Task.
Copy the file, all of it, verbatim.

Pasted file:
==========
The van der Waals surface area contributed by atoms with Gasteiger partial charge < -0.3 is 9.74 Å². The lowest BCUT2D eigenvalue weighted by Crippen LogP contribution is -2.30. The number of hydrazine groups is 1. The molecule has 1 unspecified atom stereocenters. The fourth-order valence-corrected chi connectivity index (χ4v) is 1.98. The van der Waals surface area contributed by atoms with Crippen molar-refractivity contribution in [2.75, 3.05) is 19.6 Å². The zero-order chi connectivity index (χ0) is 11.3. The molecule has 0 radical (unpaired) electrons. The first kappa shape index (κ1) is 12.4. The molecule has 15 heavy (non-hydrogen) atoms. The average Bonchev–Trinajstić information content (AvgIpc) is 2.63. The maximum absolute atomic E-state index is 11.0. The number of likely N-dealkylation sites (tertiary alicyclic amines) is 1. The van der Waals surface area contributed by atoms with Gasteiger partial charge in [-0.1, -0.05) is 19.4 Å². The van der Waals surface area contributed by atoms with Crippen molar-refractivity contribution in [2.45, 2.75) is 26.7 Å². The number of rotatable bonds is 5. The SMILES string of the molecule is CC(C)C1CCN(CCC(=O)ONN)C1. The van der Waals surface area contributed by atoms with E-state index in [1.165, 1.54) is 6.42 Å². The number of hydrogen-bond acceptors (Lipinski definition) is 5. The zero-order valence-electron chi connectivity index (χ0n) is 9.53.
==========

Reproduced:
The van der Waals surface area contributed by atoms with Gasteiger partial charge < -0.3 is 9.74 Å². The lowest BCUT2D eigenvalue weighted by Crippen LogP contribution is -2.30. The number of hydrazine groups is 1. The molecule has 1 unspecified atom stereocenters. The fourth-order valence-corrected chi connectivity index (χ4v) is 1.98. The van der Waals surface area contributed by atoms with Crippen molar-refractivity contribution in [2.75, 3.05) is 19.6 Å². The zero-order chi connectivity index (χ0) is 11.3. The molecule has 0 radical (unpaired) electrons. The first kappa shape index (κ1) is 12.4. The molecule has 15 heavy (non-hydrogen) atoms. The average Bonchev–Trinajstić information content (AvgIpc) is 2.63. The maximum absolute atomic E-state index is 11.0. The number of likely N-dealkylation sites (tertiary alicyclic amines) is 1. The van der Waals surface area contributed by atoms with Gasteiger partial charge in [-0.1, -0.05) is 19.4 Å². The van der Waals surface area contributed by atoms with Crippen molar-refractivity contribution in [2.45, 2.75) is 26.7 Å². The number of rotatable bonds is 5. The SMILES string of the molecule is CC(C)C1CCN(CCC(=O)ONN)C1. The van der Waals surface area contributed by atoms with E-state index in [1.165, 1.54) is 6.42 Å². The number of hydrogen-bond acceptors (Lipinski definition) is 5. The zero-order valence-electron chi connectivity index (χ0n) is 9.53.